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|Sheriff defends interrogation|
In motions made public this week, Bryant's lawyers say evidence that stemmed from that 75-minute interview cannot be used against Bryant because of police misconduct. They said, among other things, Bryant never was informed of his Miranda rights to remain silent and have an attorney.
Defense attorney Hal Haddon said police kept Bryant a virtual prisoner in his hotel room and secretly tape-recorded him in order to get him to make statements.
But Hoy defended Detectives Doug Winters and Daniel Loya, who questioned Bryant on July 2.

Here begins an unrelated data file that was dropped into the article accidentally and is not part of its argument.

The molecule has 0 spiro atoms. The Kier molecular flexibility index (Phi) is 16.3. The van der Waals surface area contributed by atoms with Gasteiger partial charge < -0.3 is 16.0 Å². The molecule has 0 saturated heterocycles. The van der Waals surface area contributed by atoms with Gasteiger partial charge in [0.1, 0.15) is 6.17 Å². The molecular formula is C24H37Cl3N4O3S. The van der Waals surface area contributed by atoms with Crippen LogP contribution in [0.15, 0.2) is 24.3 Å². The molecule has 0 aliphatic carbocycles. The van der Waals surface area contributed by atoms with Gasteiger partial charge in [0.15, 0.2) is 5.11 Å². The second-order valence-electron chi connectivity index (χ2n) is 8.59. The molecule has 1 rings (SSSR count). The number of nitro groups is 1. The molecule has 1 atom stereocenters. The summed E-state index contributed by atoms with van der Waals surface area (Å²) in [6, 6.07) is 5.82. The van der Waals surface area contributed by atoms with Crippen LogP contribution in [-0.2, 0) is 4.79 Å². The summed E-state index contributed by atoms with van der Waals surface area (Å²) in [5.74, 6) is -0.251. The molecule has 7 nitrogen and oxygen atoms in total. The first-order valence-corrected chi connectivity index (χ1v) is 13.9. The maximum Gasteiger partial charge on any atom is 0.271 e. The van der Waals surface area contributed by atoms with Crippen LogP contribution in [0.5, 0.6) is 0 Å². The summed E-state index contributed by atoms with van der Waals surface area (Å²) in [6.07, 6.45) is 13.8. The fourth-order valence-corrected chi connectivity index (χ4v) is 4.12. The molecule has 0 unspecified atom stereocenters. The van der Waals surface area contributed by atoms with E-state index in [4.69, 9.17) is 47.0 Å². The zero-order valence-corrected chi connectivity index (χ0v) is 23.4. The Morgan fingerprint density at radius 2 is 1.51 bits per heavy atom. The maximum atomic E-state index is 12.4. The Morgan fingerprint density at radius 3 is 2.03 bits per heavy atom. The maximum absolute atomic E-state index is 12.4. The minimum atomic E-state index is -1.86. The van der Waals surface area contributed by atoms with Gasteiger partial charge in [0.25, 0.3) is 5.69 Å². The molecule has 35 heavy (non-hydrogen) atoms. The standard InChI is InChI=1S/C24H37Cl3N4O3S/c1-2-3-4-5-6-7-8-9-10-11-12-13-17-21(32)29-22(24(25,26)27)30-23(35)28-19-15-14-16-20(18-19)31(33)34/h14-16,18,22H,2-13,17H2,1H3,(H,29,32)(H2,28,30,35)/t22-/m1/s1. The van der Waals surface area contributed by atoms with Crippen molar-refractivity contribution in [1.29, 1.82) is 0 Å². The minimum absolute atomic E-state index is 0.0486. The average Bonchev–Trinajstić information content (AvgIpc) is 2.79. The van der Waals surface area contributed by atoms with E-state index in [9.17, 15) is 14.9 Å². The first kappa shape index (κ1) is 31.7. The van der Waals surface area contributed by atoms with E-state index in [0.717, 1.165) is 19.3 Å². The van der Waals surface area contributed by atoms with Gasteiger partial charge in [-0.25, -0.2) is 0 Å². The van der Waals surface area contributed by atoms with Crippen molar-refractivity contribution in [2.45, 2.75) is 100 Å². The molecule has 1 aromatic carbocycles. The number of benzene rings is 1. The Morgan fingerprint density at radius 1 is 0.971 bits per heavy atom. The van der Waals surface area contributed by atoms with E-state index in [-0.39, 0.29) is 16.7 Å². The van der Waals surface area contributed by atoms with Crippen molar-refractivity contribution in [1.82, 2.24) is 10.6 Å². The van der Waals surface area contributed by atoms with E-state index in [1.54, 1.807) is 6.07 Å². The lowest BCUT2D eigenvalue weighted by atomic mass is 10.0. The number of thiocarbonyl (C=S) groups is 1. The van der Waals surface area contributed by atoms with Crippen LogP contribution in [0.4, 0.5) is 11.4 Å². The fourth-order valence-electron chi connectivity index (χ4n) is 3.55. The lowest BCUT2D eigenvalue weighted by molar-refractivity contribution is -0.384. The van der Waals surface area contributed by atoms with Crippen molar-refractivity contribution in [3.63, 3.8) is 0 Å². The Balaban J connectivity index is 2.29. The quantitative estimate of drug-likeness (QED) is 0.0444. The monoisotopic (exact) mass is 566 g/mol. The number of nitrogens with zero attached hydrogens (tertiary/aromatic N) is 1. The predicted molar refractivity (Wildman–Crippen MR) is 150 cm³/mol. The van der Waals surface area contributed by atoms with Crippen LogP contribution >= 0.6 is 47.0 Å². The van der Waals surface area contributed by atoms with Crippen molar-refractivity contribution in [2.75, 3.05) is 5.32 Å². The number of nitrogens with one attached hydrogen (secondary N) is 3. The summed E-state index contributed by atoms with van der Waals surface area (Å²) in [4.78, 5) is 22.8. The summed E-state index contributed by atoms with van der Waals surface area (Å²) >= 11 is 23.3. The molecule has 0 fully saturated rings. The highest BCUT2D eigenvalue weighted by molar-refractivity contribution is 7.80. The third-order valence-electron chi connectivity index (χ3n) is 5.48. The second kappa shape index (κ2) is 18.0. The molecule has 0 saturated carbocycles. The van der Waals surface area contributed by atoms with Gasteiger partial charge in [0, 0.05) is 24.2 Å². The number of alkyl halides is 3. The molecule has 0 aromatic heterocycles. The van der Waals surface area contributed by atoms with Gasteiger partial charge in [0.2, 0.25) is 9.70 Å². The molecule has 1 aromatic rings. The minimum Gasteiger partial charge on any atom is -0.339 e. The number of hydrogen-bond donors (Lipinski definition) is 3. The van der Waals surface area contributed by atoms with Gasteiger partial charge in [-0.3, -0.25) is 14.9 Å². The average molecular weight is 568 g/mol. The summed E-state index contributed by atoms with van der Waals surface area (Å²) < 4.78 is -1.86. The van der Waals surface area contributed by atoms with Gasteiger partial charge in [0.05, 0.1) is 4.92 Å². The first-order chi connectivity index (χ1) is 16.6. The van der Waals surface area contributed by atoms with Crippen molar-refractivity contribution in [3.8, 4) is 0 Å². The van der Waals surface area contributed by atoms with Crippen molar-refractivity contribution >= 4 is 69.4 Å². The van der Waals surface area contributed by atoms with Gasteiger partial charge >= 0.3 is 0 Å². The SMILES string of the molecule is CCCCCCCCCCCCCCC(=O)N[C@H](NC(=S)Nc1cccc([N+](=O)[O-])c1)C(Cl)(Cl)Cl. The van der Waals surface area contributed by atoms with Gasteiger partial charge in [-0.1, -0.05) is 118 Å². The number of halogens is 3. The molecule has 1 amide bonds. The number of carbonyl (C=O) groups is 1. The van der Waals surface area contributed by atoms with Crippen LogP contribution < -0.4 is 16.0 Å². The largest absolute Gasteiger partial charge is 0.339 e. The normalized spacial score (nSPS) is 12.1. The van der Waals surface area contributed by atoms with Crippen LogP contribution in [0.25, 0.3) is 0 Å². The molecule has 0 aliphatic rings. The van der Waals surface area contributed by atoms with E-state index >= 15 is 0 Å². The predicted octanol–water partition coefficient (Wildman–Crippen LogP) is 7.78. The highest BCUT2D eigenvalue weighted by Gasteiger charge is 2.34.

"Both of my investigators are top notch, as far as I'm concerned," Hoy said Tuesday.
District Attorney Mark Hurlbert also said he has no "concerns about how the sheriff's office handled the investigation," said spokeswoman Krista Flannigan.
Karen Steinhauser, a visiting professor at the University of Denver, said District Judge Terry Ruckriegle will have to make a decision whether Bryant talked to detectives voluntarily, and that will be a key.
Just what Bryant said is unknown, but defense attorneys also say some clothing seized by officers, as well as the results of tests on blood, saliva and hair obtained from Bryant at the Valley View Hospital in Glenwood Springs, also must be suppressed because it was generated by the interview.
-- The Associated Press